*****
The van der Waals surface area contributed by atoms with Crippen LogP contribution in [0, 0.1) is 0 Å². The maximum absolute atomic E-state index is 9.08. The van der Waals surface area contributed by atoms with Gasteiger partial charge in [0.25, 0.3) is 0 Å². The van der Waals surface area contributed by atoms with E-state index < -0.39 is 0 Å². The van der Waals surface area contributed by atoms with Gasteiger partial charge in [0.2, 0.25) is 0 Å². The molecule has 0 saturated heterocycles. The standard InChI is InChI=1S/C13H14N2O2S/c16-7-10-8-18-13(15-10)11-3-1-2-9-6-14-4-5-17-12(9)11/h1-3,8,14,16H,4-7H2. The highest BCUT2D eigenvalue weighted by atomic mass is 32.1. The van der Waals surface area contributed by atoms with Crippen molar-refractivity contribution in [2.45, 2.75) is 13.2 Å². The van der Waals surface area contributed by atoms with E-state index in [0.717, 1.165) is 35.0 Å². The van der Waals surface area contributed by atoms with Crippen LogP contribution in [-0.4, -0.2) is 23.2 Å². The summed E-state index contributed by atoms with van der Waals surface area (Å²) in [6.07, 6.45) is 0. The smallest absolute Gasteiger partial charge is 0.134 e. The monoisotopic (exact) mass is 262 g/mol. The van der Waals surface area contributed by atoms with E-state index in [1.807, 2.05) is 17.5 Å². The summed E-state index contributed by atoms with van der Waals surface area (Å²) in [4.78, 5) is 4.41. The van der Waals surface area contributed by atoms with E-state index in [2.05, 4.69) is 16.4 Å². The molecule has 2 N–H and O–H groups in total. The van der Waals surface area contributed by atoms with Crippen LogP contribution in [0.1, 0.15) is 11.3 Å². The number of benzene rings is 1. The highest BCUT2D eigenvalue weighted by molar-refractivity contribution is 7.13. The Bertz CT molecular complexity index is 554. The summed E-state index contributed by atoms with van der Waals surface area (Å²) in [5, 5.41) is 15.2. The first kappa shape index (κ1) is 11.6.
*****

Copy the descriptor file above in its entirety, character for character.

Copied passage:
The van der Waals surface area contributed by atoms with Crippen LogP contribution in [0, 0.1) is 0 Å². The maximum absolute atomic E-state index is 9.08. The van der Waals surface area contributed by atoms with Gasteiger partial charge in [0.25, 0.3) is 0 Å². The van der Waals surface area contributed by atoms with E-state index < -0.39 is 0 Å². The van der Waals surface area contributed by atoms with Gasteiger partial charge in [0.2, 0.25) is 0 Å². The molecule has 0 saturated heterocycles. The standard InChI is InChI=1S/C13H14N2O2S/c16-7-10-8-18-13(15-10)11-3-1-2-9-6-14-4-5-17-12(9)11/h1-3,8,14,16H,4-7H2. The highest BCUT2D eigenvalue weighted by atomic mass is 32.1. The van der Waals surface area contributed by atoms with Crippen molar-refractivity contribution in [2.45, 2.75) is 13.2 Å². The van der Waals surface area contributed by atoms with E-state index in [0.717, 1.165) is 35.0 Å². The van der Waals surface area contributed by atoms with Crippen LogP contribution in [-0.4, -0.2) is 23.2 Å². The summed E-state index contributed by atoms with van der Waals surface area (Å²) in [6.07, 6.45) is 0. The smallest absolute Gasteiger partial charge is 0.134 e. The monoisotopic (exact) mass is 262 g/mol. The van der Waals surface area contributed by atoms with E-state index in [1.807, 2.05) is 17.5 Å². The summed E-state index contributed by atoms with van der Waals surface area (Å²) in [4.78, 5) is 4.41. The van der Waals surface area contributed by atoms with E-state index in [2.05, 4.69) is 16.4 Å². The molecule has 2 N–H and O–H groups in total. The van der Waals surface area contributed by atoms with Crippen LogP contribution in [0.1, 0.15) is 11.3 Å². The number of benzene rings is 1. The highest BCUT2D eigenvalue weighted by molar-refractivity contribution is 7.13. The Bertz CT molecular complexity index is 554. The summed E-state index contributed by atoms with van der Waals surface area (Å²) in [5, 5.41) is 15.2. The first kappa shape index (κ1) is 11.6.